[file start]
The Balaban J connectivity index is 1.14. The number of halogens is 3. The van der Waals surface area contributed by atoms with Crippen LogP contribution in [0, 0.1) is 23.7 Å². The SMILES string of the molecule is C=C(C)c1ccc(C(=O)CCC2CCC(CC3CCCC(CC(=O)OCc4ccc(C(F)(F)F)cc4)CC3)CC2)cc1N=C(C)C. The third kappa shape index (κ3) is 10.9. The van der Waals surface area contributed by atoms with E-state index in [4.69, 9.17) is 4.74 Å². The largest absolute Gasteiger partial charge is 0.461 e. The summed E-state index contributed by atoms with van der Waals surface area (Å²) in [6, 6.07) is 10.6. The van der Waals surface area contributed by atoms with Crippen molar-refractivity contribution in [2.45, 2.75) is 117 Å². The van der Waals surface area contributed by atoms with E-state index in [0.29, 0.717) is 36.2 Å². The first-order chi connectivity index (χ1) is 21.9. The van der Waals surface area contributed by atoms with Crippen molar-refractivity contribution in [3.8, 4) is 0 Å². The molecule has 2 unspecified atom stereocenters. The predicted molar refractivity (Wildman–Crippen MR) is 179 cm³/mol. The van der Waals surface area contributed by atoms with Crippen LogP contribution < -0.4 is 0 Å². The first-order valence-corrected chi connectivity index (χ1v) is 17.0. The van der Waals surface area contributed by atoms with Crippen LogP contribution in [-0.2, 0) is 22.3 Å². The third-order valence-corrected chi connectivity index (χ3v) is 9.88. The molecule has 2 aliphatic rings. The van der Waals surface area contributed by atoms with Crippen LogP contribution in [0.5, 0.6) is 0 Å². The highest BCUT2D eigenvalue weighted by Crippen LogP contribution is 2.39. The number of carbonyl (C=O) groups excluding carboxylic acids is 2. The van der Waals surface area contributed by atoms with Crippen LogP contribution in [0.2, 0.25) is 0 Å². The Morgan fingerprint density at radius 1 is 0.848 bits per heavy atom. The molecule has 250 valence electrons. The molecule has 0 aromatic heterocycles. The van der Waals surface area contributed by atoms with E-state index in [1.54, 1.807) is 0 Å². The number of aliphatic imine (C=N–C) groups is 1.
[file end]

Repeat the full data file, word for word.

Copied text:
The Balaban J connectivity index is 1.14. The number of halogens is 3. The van der Waals surface area contributed by atoms with Crippen LogP contribution in [0, 0.1) is 23.7 Å². The SMILES string of the molecule is C=C(C)c1ccc(C(=O)CCC2CCC(CC3CCCC(CC(=O)OCc4ccc(C(F)(F)F)cc4)CC3)CC2)cc1N=C(C)C. The third kappa shape index (κ3) is 10.9. The van der Waals surface area contributed by atoms with E-state index in [4.69, 9.17) is 4.74 Å². The largest absolute Gasteiger partial charge is 0.461 e. The summed E-state index contributed by atoms with van der Waals surface area (Å²) in [6, 6.07) is 10.6. The van der Waals surface area contributed by atoms with Crippen molar-refractivity contribution in [2.45, 2.75) is 117 Å². The van der Waals surface area contributed by atoms with E-state index in [0.29, 0.717) is 36.2 Å². The first-order chi connectivity index (χ1) is 21.9. The van der Waals surface area contributed by atoms with Crippen molar-refractivity contribution in [3.8, 4) is 0 Å². The molecule has 2 unspecified atom stereocenters. The predicted molar refractivity (Wildman–Crippen MR) is 179 cm³/mol. The van der Waals surface area contributed by atoms with Crippen LogP contribution < -0.4 is 0 Å². The first-order valence-corrected chi connectivity index (χ1v) is 17.0. The van der Waals surface area contributed by atoms with Crippen LogP contribution in [-0.2, 0) is 22.3 Å². The third-order valence-corrected chi connectivity index (χ3v) is 9.88. The molecule has 2 aliphatic rings. The van der Waals surface area contributed by atoms with Crippen LogP contribution in [0.5, 0.6) is 0 Å². The highest BCUT2D eigenvalue weighted by Crippen LogP contribution is 2.39. The number of carbonyl (C=O) groups excluding carboxylic acids is 2. The van der Waals surface area contributed by atoms with Crippen LogP contribution in [0.2, 0.25) is 0 Å². The Morgan fingerprint density at radius 1 is 0.848 bits per heavy atom. The molecule has 250 valence electrons. The molecule has 0 aromatic heterocycles. The van der Waals surface area contributed by atoms with E-state index in [1.54, 1.807) is 0 Å². The number of aliphatic imine (C=N–C) groups is 1.